Valley Metro Rail held a contest to select a name and logo for the new light rail service; details here Details of the nine "finalists," selected by a citizens' committee, are here The Valley Metro board will select the "winner" (, but the planned June 18 date was postponed to fall.

Projections of rapid growth -- the regional population is expected to double by 2030 -- have led to predictions of gridlock if Maricopa County voters do not renew a half-cent sales tax for transportation set to expire in 2005. The Maricopa Association of Governments (the metropolitan planning organization, or "MPO") is considering three draft proposals, emphasizing "freeways," "arterials" or "mass transit;" details here

Phoenix's transit director explains the case for light rail here URL is: Not everybody is pleased. Support from the Arizona Congressional delegation has been, at best, lukewarm. Senators John McCain and Jon Kyl appear to have a visceral dislike for the project. Check this link to read a weak attempt at satire; "Light Rail Man," a rewrite of "Nowhere Man" by The Beatles, aimed at Phoenix Mayor Skip Rimsza (These guys are stealing our act!). On this page, you'll also see a link to a piece titled "On May Day Celebrate Capitalism," written by Edwin A. Locke of the Ayn Rand Institute.

Aside from lugubrious lamentations by Libertarian lamebrains, light rail has also generated the type of problems, and problem-solving, associated with any large public works project. The 13.4 miles of line within Phoenix would be built in medians and paved only at intersections. Early in February 2003, business owners along Central Avenue complained that rock-ballasted track would "permanently scar" Central. However, paving the track would add $3 to $4 million, depending on material: "pavers" or stamped concrete. A local improvement district is one of the options under consideration. Early in May, the Citizens Transit Commission approved combining two statiions into one to improve access to Gate Way Community College, and for Sky Harbor Airport employees. Final approval by the Valley Metro board is required; details here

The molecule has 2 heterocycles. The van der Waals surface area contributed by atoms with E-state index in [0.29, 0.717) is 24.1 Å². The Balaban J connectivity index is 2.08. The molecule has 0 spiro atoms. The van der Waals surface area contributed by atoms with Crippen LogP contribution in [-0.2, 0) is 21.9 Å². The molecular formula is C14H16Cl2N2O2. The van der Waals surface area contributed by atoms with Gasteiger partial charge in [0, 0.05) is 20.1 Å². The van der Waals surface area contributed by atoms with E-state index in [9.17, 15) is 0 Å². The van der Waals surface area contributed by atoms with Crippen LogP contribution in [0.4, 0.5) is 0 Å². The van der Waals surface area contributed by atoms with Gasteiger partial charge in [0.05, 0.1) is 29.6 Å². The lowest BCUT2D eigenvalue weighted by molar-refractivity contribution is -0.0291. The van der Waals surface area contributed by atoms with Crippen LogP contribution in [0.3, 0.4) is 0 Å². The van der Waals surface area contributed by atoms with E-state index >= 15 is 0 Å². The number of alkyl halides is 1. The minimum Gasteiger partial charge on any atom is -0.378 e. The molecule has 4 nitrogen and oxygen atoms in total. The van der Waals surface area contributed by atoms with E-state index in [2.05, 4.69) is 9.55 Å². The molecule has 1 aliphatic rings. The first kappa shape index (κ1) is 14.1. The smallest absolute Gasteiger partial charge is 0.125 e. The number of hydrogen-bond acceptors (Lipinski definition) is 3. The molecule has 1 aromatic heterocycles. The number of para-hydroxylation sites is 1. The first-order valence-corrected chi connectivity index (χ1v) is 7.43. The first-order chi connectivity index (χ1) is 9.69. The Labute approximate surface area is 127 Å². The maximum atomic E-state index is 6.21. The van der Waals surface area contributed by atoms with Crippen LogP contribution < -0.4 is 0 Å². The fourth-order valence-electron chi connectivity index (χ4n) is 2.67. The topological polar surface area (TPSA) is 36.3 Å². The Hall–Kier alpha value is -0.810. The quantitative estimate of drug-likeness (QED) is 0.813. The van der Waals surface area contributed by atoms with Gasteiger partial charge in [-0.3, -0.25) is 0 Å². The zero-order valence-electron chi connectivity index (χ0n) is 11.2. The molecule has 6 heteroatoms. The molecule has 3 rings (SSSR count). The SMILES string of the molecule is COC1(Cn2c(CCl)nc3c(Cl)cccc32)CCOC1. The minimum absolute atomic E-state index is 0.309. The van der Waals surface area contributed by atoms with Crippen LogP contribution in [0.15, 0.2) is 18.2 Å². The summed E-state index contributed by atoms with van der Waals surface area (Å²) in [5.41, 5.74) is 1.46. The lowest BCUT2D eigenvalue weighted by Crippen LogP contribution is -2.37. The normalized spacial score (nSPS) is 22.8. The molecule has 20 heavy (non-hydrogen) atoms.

The city council in the upscale suburb of Scottsdale voted to designate Scottsdale Road as a possible future transit corridor, but council members made clear that they don't want light rail. One called light rail a "heinous" option, and others stated that light rail would "devastate" the "tourist-town atmosphere" of Scottsdale (Gotta keep the hoi polloi away from our golf courses and country clubs!)

Light rail is a popular idea elsewhere in the region. An 18-month, $2.5 million study was approved by the Phoenix city council early in 2003 to investigate a light-rail extension from Phoenix Spectrum mall to Metrocenter Mall in North Phoenix. This would extend about four miles with about four stations. The target date for completion is 2010. See here for details.

And, as a postscript -- that's about all he deserves -- we'll note that Wendell is VERY displeased.

The Wonderful Wizard of Fudge got one of his usual screeds published in the "East Valley Tribune," Mesa, AZ ("Playing with Trains," August 6, 2002). He claims, among other things, that "Light Rail Results in Increased Traffic Congestion in Portland, Dallas, and St. Louis" (no, no, no, we're not making this up; see; the "Jefferson Review" is a Libertarian-leaning online publication). This drew a snappy response by Bill Becwar and published online by The New New Electric Railway Journal here.

(Try not to laugh too loudly as you read Wendell's windy wordplay . . .)